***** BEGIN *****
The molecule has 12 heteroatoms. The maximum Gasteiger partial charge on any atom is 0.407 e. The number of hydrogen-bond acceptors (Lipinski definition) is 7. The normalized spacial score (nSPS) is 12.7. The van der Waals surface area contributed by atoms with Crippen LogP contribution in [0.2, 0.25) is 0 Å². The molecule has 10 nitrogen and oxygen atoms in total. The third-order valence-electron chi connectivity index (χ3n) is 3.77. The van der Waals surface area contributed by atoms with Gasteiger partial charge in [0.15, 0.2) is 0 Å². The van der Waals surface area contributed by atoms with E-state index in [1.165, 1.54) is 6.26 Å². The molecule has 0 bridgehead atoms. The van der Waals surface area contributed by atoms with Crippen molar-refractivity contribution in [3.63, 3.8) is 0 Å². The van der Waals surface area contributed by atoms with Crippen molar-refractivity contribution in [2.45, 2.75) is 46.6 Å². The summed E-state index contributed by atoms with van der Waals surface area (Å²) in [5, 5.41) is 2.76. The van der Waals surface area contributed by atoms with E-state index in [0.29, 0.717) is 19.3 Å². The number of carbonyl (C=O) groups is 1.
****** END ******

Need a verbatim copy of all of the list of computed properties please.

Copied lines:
The molecule has 12 heteroatoms. The maximum Gasteiger partial charge on any atom is 0.407 e. The number of hydrogen-bond acceptors (Lipinski definition) is 7. The normalized spacial score (nSPS) is 12.7. The van der Waals surface area contributed by atoms with Crippen LogP contribution in [0.2, 0.25) is 0 Å². The molecule has 10 nitrogen and oxygen atoms in total. The third-order valence-electron chi connectivity index (χ3n) is 3.77. The van der Waals surface area contributed by atoms with Gasteiger partial charge in [0.15, 0.2) is 0 Å². The van der Waals surface area contributed by atoms with E-state index in [1.165, 1.54) is 6.26 Å². The molecule has 0 bridgehead atoms. The van der Waals surface area contributed by atoms with Crippen molar-refractivity contribution in [3.63, 3.8) is 0 Å². The van der Waals surface area contributed by atoms with Crippen molar-refractivity contribution in [2.45, 2.75) is 46.6 Å². The summed E-state index contributed by atoms with van der Waals surface area (Å²) in [5, 5.41) is 2.76. The van der Waals surface area contributed by atoms with E-state index in [0.29, 0.717) is 19.3 Å². The number of carbonyl (C=O) groups is 1.